Big business, small Procurement functions.
Administrative, firefighting, servant, coordinated, market expertise.
Which one of these phrases fits your procurement function?
As discussed in our previous article, comparing what finance and procurement expect of the procurement function, and the difference between small and large organisation procurement teams; we explored how there is a need to focus on the long term, strategic development, alongside the basics of cost reduction and low-level business needs.
Your organisation might turn over a large revenue, with many employees, however, your procurement function might be experiencing the same maturity as a far smaller organisation.
It’s to do with how procurement maturity and strategic alignment are linked.
Grosvenor distinguishes five levels of procurement maturity, ranging from ‘low level’, to ‘well established and integrated’ (and an associated maturity score):
- Foundation (0 – 1)
- Emerging (1.5 – 2)
- Established (2.5 – 3)
- Strategically Executed (3.5 – 4)
- Fully Integrated (4.5 – 5)
Where do most businesses in Australia land?
Surprisingly two-thirds of respondents achieve an emerging or established capability. Only 4% indicated that their procurement team’s strategic alignment and its maturity are fully integrated.
Smaller procurement teams are more likely to have a low procurement maturity, with 71% of these organisations achieving Foundation or Emerging levels of maturity.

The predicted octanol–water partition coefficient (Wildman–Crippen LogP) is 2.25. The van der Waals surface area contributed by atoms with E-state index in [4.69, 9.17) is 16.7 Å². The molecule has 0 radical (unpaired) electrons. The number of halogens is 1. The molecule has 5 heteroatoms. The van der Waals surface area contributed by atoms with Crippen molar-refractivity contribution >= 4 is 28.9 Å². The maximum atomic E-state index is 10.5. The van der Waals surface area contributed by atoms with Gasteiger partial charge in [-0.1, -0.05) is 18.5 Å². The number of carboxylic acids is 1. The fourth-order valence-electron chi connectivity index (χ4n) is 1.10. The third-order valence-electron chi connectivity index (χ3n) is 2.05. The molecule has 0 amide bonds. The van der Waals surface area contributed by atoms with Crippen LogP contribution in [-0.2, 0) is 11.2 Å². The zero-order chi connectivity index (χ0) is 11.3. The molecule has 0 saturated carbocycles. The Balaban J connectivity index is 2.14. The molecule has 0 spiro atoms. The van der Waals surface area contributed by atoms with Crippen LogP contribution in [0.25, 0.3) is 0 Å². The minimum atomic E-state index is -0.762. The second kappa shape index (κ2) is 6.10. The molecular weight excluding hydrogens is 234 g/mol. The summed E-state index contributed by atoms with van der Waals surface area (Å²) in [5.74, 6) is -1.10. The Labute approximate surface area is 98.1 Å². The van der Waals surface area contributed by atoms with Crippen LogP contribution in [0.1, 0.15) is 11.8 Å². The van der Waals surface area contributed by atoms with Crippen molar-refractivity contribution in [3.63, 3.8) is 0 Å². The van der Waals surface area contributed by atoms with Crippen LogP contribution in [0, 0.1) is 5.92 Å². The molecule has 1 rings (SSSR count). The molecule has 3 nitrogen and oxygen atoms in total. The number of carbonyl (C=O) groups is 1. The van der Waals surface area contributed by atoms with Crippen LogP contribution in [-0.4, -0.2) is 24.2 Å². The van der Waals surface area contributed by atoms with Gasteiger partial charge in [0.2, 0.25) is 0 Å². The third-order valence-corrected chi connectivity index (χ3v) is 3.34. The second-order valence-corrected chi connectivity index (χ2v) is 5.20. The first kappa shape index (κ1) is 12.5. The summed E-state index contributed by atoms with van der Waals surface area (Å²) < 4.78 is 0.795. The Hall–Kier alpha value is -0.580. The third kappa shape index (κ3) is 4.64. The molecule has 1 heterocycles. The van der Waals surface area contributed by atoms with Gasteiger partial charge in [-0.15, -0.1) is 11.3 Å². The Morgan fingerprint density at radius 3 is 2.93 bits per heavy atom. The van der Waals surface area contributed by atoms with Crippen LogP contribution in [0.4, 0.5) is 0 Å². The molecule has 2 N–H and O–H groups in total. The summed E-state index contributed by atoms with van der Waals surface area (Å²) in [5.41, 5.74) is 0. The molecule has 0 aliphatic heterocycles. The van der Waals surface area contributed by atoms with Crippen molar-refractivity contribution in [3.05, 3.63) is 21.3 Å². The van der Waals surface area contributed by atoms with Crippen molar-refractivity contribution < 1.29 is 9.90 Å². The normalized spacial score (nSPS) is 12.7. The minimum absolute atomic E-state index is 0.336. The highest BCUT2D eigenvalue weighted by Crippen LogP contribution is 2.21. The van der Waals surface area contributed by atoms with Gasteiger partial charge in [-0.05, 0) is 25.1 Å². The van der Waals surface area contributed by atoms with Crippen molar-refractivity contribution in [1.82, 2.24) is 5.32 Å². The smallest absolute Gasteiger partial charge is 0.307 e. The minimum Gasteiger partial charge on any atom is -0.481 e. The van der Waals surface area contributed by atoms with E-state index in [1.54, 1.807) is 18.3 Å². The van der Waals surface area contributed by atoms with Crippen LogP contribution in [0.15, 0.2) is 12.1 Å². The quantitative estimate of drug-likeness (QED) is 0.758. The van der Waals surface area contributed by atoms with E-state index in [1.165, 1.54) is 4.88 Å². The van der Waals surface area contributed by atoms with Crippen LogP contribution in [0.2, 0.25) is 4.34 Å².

Organisations with a higher procurement spend typically achieved a Level 3 for the maturity of their procurement function.
All up, Australian businesses have plenty of room for improvement.
If you work in healthcare or educational organisations, typically, these industries achieve a lower maturity, whereas government and manufacturing industries typically have a higher level of procurement maturity.
Procurement is more optimistic about its maturity than Finance. And that’s the fact.
25% of finance respondents are of a view that procurement is more of a servant to their business with moderate levels of coordination, whereas only 16% of procurement respondents would say the same.
Most procurement professionals would rate their organisation as achieving level 3, where procurement is an established function, that understands its business requirements and has early engagement with the business.
There is a clear gap in Australian procurement teams, and their ability to link their strategic alignment and maturity; so where does your organisation sit?